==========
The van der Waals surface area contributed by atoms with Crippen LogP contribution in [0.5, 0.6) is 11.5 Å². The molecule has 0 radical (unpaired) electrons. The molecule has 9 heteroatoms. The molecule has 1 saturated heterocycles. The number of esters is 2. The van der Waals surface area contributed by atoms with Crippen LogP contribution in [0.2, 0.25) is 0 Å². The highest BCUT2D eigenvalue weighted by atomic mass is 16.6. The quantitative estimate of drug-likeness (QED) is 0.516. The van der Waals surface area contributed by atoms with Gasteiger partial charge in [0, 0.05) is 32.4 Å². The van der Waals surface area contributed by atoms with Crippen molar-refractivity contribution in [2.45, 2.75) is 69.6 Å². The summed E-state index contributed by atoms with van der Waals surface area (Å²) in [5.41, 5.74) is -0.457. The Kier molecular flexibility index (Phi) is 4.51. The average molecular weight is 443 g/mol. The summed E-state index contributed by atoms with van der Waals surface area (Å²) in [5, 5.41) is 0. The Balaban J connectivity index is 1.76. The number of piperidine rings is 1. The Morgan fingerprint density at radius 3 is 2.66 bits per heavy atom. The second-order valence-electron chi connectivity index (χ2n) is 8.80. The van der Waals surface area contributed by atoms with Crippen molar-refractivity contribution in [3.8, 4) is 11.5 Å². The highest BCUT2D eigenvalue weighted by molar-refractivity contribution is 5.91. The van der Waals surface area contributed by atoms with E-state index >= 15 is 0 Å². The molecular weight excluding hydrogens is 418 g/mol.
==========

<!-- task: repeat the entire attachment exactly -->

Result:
The van der Waals surface area contributed by atoms with Crippen LogP contribution in [0.5, 0.6) is 11.5 Å². The molecule has 0 radical (unpaired) electrons. The molecule has 9 heteroatoms. The molecule has 1 saturated heterocycles. The number of esters is 2. The van der Waals surface area contributed by atoms with Crippen LogP contribution in [0.2, 0.25) is 0 Å². The highest BCUT2D eigenvalue weighted by atomic mass is 16.6. The quantitative estimate of drug-likeness (QED) is 0.516. The van der Waals surface area contributed by atoms with Gasteiger partial charge in [0, 0.05) is 32.4 Å². The van der Waals surface area contributed by atoms with Crippen molar-refractivity contribution in [2.45, 2.75) is 69.6 Å². The summed E-state index contributed by atoms with van der Waals surface area (Å²) in [5.41, 5.74) is -0.457. The Kier molecular flexibility index (Phi) is 4.51. The average molecular weight is 443 g/mol. The summed E-state index contributed by atoms with van der Waals surface area (Å²) in [5, 5.41) is 0. The Balaban J connectivity index is 1.76. The number of piperidine rings is 1. The Morgan fingerprint density at radius 3 is 2.66 bits per heavy atom. The second-order valence-electron chi connectivity index (χ2n) is 8.80. The van der Waals surface area contributed by atoms with Crippen molar-refractivity contribution in [3.8, 4) is 11.5 Å². The highest BCUT2D eigenvalue weighted by molar-refractivity contribution is 5.91. The van der Waals surface area contributed by atoms with E-state index >= 15 is 0 Å². The molecular weight excluding hydrogens is 418 g/mol.